PATRICK HENRY [Matthew Livingston Davis] to MVB, 9 September 1834
Sept. 9th, 1834.
It is not proposed to discuss the merits or demerits of either the friends or the opponents of the late war. So far, however, at the incidents connected with that contest have became a part of the history of our country; and so far as their notice is deemed necessary to a true develpment of your character, a retrospect will be taken.
I now charge you, sir, with aiding and abetting those men who were opposed to the war; with using your efforts to elevate to power those who censured it, and with assailing those who were instrumental in producing an open and manly resistence of British agression. Yes, sir, you was the uncompromising opponent of Mr. Madison’s re-election, as President of the United States, on the ground, that he had involved the nation in an unnecessary war; that he was incapable of conducting it, and that if he was left in power, he would soon be compelled to sign a disgraceful and ignominious treaty of peace.
It has been remarked, in a preceding letter, that no charge would be made against you, on vague assertion. This plege shall be redeemed. After showing your hostility those men who had hurled back upon the British ministry, a proud defiance of their boasted power, I will exhibit you in the prostituted aspect of a vindictive foe to the late Governor Clinton, in concert with whom you had been acting; and then, as the pliant sycophant of Mr. Madison, whom you had endeavored to destroy, and whose measures you had reprobated and condemned.
During the year 1811, our foreign affairs were approaching a crisis. The apprehensions of the patriot were depicted in his countenance. The wrongs which were inflicted upon the persons, as well as upon the commerce of our unoffending people, were daily increasing, while the minions of Britain taunted and insulted our government. Our national honor was suspended by a slender thread. Indulging the hope, that peace might yet be preserved, we had faultered and hesitated too long. It had been insolently announced on the floor of Congress, by a distinguished and leading federalist,-“that we could not be kicked into a war.” At the close of 1811 it was, therefore, evident that a base of degrading submission to Great Britain, or a patriotic and manly resistance, was inevitable.
At this perilous crisis, where was Martin Van Buren? His supple biographer, referring to this period, says-“His support of the government was not merely active, but zealous; nor was his the zeal of ordinary men. It absorbed his whole soul; it led to untiring exertion; it was exhibited on all occasions, and under all circumstances.” It is not my habit to use vulgar and ungentlemanly language. If it was, this quotation would receive harsh epithets. It shall be demonstrated, however, that every sentence of it is untrue.
In April, 1812, you was a candidate for the State Senate. Your opponent was Edward P. Livingston, then branded as a thorough federalist; but since recognized by you and others, as a pure Jackson democrat. Your election depended on the county of Rockland; the other counties in the district being opposed to you. In that county, the friends of De Witt Clinton had an overwhelming influence. It was exerted in your behalf, and you was elected by a small majority. You was known to be their man. The question of war, or no war, now agitated the whole country.—Where was Martin Van Buren’s “zeal and untiring exertion?” I will point to it. On the 29th of May, 1812, a few days before the declaration of war, a caucus was held in this city. You, sir, was a promoter of that caucus, and a supporter of its doings.—Mr. De Witt Clinton was opposed to the war. He was nominated in that caucus, as a candidate for the office of President, in opposition to James Madison.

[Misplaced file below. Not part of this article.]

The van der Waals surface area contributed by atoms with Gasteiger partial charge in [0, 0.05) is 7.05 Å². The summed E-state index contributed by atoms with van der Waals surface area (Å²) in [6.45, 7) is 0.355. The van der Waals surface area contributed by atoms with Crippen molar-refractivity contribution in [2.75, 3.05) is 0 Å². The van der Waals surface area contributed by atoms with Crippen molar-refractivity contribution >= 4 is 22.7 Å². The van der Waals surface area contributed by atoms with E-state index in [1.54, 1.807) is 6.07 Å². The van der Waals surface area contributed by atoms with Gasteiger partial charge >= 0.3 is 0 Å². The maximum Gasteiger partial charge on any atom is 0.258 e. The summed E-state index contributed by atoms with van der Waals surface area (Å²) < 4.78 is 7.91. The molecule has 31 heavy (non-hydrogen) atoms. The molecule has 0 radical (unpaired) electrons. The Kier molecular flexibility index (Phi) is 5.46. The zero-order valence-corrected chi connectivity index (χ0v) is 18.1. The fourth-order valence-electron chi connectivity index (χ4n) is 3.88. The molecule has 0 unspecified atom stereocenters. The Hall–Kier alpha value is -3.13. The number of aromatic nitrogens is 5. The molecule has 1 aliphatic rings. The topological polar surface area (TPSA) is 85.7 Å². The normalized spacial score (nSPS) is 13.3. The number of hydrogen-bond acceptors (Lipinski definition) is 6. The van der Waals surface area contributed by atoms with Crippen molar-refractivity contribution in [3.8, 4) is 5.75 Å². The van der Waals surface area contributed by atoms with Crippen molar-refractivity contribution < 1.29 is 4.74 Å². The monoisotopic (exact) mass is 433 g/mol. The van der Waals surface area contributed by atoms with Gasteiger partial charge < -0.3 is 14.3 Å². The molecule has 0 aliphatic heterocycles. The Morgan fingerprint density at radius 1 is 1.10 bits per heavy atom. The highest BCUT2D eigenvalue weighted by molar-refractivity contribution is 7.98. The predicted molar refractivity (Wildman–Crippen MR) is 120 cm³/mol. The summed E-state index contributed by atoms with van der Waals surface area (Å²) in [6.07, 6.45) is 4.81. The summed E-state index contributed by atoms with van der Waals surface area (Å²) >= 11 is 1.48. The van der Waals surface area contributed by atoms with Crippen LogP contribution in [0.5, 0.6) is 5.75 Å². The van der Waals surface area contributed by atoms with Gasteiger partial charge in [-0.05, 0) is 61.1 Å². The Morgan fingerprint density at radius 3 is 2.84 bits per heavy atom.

To a right understanding of the whole case, it is necessary, perhaps, to retrospect. In 1812, and previous, the caucus system prevailed at Washington. Mr. Jefferson had been twice nominated by a Congressional caucus. Mr. Madison had, in like manner, been nominated and elected. The caucus, therefore, by the Democratic party, was the test of party men.—Those who would not abide its decisions, were considered politically heterodox, if not federal. Such were the “usages and discipline of the party” in those days. Did you act with the democracy, in supporting James Madison? Or did you act with the federalists against him? Did you support, or oppose “regular nominations?”
In June, 1812, war was declared. It was the act of the party. It was an Executive recommendation, in a special message, transmitted to Congress on the first of June. It was a measure adopted by every branch of the Government. Where was your fiery zeal, spoken of by your puny biographer? Did you sustain, at that period, that measure, or the men who had boldly and fearlesly adopted it? Did you, on that occasion, “support the government?” Did you defend Congress and the administration, insomuch, that “it absorbed your whole soul?” Did you unite your energies with the friends of the war for the purpose of securing the re-election of the man, who had hazarded the high and exalted station he then filled, rather than behold his country’s honor trodden in dust and ashes, by a foreign foe? Or did you, recreant like, flee the banner which the democracy of the land had gallantly unfurled to the breezes of Heaven? I pause, because my indignation is excited, when I hear you spoken of as an early friend of the war. I have not done, however, with this branch of the subject. It shall be resumed in my next letter. But first I shall take occasion to notice and explain, the movements, during the summer of 1812, of your then friend and counsellor, James A. Hamilton. He too, with equal truth and propriety, might be pronounced an advocate of the war. Par nobile fratrum.